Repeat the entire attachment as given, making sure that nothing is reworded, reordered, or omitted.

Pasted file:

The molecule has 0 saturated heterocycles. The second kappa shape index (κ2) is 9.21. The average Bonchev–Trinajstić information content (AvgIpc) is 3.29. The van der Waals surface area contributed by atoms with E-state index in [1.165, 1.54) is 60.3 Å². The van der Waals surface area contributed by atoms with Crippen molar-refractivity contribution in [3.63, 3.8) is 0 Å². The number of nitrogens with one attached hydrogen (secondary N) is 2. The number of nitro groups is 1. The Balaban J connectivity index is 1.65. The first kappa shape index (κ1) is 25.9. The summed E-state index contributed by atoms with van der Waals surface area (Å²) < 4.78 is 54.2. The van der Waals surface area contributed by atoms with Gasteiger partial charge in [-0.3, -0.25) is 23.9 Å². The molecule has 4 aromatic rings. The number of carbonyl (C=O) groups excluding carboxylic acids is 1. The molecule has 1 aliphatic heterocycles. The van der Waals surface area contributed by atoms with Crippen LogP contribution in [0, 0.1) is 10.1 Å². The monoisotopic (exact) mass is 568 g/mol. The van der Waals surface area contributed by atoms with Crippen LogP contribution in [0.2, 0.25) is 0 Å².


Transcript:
The molecule has 0 saturated heterocycles. The second kappa shape index (κ2) is 9.21. The average Bonchev–Trinajstić information content (AvgIpc) is 3.29. The van der Waals surface area contributed by atoms with E-state index in [1.165, 1.54) is 60.3 Å². The van der Waals surface area contributed by atoms with Crippen molar-refractivity contribution in [3.63, 3.8) is 0 Å². The number of nitrogens with one attached hydrogen (secondary N) is 2. The number of nitro groups is 1. The Balaban J connectivity index is 1.65. The first kappa shape index (κ1) is 25.9. The summed E-state index contributed by atoms with van der Waals surface area (Å²) < 4.78 is 54.2. The van der Waals surface area contributed by atoms with Gasteiger partial charge in [-0.3, -0.25) is 23.9 Å². The molecule has 4 aromatic rings. The number of carbonyl (C=O) groups excluding carboxylic acids is 1. The molecule has 1 aliphatic heterocycles. The van der Waals surface area contributed by atoms with Crippen LogP contribution in [0, 0.1) is 10.1 Å². The monoisotopic (exact) mass is 568 g/mol. The van der Waals surface area contributed by atoms with Crippen LogP contribution in [0.2, 0.25) is 0 Å².